It may not be what you think – according to the Census Bureau, the number of individuals and families living together have taken a big jump in the past several years – and it’s not because grandma and grandpa are living with their grandkids. The report found that 69.2 million, or 30% of families were “doubled-up” (households that include at least one person 18 or older who isn’t enrolled in school and isn’t the householder, spouse or cohabiting partner of the householder) in 2011, up from 61.7 million adults, or 27.7%, in 2007. The surprising part? The biggest increase comes from young people, ages 25-34, living with their parents. Some 5.9 million, or 14.2% of 25-to-34 year olds, lived with their parents in 2011, up from 4.7 million before the recession.
The Cause: With high unemployment rates, a meek economy and a surplus of students graduating from college with a laundry list of student loans to pay off, it’s not surprising that more and more young adults are living or moving back in with their parents. What better way to save some money, look for a job and improve their financial standing? Another interesting cause I read the other day was that unlike the past, many young adults find it quite pleasant to live with their parents these days. With child-rearing strategies changing, more parents and their children are nurturing lasting relationships together.
The Effect: The Census Bureau is having a tough time in figuring out the actual poverty rate of the United States: “These young adults who lived with their parents had an official poverty rate of only 8.4%, since the income of their entire family is compared with the poverty threshold,” David Johnson chief of the Housing and Household Economic Statistics Division at the U.S. Census Bureau said. “If their poverty status were determined by their own income, 45.3% would have had income falling below the poverty threshold for a single person under age 65.”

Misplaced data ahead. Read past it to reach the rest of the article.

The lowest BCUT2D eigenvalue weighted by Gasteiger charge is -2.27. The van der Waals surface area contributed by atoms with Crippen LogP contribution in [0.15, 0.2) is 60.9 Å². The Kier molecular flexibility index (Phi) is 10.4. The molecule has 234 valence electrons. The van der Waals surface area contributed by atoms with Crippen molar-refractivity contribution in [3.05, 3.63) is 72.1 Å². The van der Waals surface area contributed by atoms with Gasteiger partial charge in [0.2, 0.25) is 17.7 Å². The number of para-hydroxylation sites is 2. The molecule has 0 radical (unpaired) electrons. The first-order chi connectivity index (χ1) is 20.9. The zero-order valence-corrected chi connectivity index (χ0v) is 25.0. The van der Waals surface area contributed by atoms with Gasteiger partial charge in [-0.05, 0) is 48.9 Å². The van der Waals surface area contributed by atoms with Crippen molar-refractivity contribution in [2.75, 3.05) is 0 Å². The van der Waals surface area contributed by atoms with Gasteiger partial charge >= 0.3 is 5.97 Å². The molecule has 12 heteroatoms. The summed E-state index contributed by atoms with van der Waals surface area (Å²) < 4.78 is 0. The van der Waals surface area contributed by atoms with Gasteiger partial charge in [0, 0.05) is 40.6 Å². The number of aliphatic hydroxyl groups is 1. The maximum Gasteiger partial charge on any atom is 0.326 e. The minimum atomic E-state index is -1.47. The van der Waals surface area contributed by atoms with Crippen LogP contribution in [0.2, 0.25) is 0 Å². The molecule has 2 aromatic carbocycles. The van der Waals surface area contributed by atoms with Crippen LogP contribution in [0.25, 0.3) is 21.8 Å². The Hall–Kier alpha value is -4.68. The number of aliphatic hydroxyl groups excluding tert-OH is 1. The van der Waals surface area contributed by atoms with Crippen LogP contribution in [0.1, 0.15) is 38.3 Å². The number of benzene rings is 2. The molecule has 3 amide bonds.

Another effect that affects the economy is a smaller number of households. A reduced number of overall households leads to a reduction of consumers, including those in the housing market, which puts a huge drag on the economy. Regardless of the misleading statistics, the biggest impact can be felt much closer to home. While young adults living with their folks may be reaping the benefits, parents supporting adult children have less money to spend on themselves, not to mention less income to save for retirement.
Some experts say that there is a silver lining. They believe that these young adults “doubling up” will eventually become financially stable and be able to move out, enter the housing market and start consuming again. This boost in consumption would lead to an improvement in the broader economy.
Unfortunately, there’s no telling when that will happen, and in the meantime it’s not fair to many retirement-saving parents to allow their children to hurt their futures. If you’re going to provide a home and various necessities for your post-graduates or financially-unstable children, make sure you set parameters that keep them from getting to comfortable in your house. Don’t feel bad charging them some sort of rental fee and giving them a timeline in which they must move out or find a job. Without structure the situation could get worse and put too much pressure on your financial future.
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